We rounded a sharp left on the trail and Slim shouts, “we’re almost there!!” and boom: we pop out in the parking lot. 18hrs 44mins!! But wait, where’s Q? He’s the race director and has to be there when we finish to record our time. He’s not in the parking lot, I think we beat him here! We scramble from car to car looking for him in the lot. We wake up some other runner’s spousal-unit in the process and beg him to write down the time from his car clock and sign the paper as witness to our finishing time. As we’re changing clothes, Q pulls in and records the time.

What a feeling! What a trail! What a run! I was on top of the world in my mind (though I’m sure I looked like a wreck)

And I wish so much that was the end of my story…but sadly, its not. The trail had one more lesson to teach me…

After the run, Slim and I made our way to the Portabello, which is the VHTRC crash-pad to shower and rest. I slept for a few hours and then got up to drive the 4+ hours home. Amy and I had a wedding to attend Sunday evening and after another nap when I got home and a lot of caffeine at the wedding, my numb feet actually helped me to dance.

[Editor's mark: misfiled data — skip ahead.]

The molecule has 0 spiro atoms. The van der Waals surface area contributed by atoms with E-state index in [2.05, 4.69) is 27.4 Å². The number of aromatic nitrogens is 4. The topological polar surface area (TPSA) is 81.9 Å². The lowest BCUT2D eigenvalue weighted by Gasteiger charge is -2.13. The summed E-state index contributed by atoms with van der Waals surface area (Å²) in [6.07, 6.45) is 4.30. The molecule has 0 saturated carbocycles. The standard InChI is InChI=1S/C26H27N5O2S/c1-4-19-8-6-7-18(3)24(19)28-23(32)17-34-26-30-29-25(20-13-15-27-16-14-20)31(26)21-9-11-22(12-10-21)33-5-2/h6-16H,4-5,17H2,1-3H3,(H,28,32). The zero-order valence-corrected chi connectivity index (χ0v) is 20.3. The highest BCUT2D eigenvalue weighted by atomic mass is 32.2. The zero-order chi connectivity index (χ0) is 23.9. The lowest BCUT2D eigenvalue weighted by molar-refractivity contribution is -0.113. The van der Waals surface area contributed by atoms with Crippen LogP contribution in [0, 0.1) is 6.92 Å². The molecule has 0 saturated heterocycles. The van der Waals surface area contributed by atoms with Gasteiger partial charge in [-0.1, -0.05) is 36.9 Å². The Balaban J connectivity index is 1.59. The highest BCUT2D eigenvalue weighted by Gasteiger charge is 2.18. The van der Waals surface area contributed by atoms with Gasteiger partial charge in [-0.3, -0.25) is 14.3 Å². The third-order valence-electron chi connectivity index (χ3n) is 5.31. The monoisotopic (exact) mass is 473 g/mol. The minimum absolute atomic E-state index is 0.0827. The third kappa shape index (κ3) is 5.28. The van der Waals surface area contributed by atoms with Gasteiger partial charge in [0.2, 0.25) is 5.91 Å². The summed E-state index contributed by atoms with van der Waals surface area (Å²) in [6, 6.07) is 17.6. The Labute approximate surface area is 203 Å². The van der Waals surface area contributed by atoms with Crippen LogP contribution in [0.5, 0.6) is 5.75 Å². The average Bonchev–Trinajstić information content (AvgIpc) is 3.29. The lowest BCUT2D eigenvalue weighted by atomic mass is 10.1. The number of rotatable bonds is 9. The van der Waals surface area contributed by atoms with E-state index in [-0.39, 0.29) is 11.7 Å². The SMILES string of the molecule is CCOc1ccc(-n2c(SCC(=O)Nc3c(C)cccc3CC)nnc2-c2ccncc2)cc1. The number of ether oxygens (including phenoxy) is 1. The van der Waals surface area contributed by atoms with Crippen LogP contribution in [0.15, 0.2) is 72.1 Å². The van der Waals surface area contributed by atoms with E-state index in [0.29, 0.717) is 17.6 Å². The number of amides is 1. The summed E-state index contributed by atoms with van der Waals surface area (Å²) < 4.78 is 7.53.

Monday morning I slept in and then got up for a 7 mile run/walk to shake the kinks out. I felt great. I got home from my workout to a voicemail from Slim which sounded very grave. I called him back and sat down, bracing myself to hear some really bad news about a fellow runner who was hurt on the trail. Slim was beside himself but no one was hurt and I breathed a sigh of relief. It turned out that on our climb up to Signal Knob we had strayed off course and followed the road and not a short section of trail which runs parallel to the road for a short bit. The little trail is inconsequential in distance, is parallel to the road and doesn’t add anything to the course. If point of fact we ran more than the race distance if we included the summit spur to Kennedy Peak. But, the race course follows the trail for a portion of the accent up Signal Knob and not the road and we didn’t follow the trail. We were disqualified from the race and Slim blamed himself for the missed turn. Slim and I had effectively grounded our club in the sand bunker and in the process DQ’ed ourselves from the race.